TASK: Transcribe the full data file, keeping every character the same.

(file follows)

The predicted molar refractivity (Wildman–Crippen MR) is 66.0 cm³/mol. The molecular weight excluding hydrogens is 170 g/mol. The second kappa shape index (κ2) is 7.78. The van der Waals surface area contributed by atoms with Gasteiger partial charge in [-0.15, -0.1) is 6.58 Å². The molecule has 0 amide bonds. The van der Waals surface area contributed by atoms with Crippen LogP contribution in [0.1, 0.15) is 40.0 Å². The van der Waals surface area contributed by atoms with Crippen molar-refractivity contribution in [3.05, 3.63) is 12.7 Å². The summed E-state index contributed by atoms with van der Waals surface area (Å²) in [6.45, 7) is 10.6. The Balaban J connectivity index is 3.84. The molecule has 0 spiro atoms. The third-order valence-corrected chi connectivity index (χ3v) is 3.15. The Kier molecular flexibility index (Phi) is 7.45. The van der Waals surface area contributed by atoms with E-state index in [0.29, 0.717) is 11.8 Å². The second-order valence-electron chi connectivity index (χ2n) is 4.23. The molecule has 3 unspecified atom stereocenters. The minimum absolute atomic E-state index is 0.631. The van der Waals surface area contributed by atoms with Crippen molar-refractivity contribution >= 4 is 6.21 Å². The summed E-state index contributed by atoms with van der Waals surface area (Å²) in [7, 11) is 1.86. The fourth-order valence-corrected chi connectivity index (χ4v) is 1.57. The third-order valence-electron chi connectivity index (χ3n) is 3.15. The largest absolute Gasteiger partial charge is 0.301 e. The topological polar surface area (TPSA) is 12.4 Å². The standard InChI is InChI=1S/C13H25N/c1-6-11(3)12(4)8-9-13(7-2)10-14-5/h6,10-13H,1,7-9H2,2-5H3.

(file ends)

The predicted molar refractivity (Wildman–Crippen MR) is 66.0 cm³/mol. The molecular weight excluding hydrogens is 170 g/mol. The second kappa shape index (κ2) is 7.78. The van der Waals surface area contributed by atoms with Gasteiger partial charge in [-0.15, -0.1) is 6.58 Å². The molecule has 0 amide bonds. The van der Waals surface area contributed by atoms with Crippen LogP contribution in [0.1, 0.15) is 40.0 Å². The van der Waals surface area contributed by atoms with Crippen molar-refractivity contribution in [3.05, 3.63) is 12.7 Å². The summed E-state index contributed by atoms with van der Waals surface area (Å²) in [6.45, 7) is 10.6. The Balaban J connectivity index is 3.84. The molecule has 0 spiro atoms. The third-order valence-corrected chi connectivity index (χ3v) is 3.15. The Kier molecular flexibility index (Phi) is 7.45. The van der Waals surface area contributed by atoms with E-state index in [0.29, 0.717) is 11.8 Å². The second-order valence-electron chi connectivity index (χ2n) is 4.23. The molecule has 3 unspecified atom stereocenters. The minimum absolute atomic E-state index is 0.631. The van der Waals surface area contributed by atoms with Crippen molar-refractivity contribution >= 4 is 6.21 Å². The summed E-state index contributed by atoms with van der Waals surface area (Å²) in [7, 11) is 1.86. The fourth-order valence-corrected chi connectivity index (χ4v) is 1.57. The third-order valence-electron chi connectivity index (χ3n) is 3.15. The largest absolute Gasteiger partial charge is 0.301 e. The topological polar surface area (TPSA) is 12.4 Å². The standard InChI is InChI=1S/C13H25N/c1-6-11(3)12(4)8-9-13(7-2)10-14-5/h6,10-13H,1,7-9H2,2-5H3.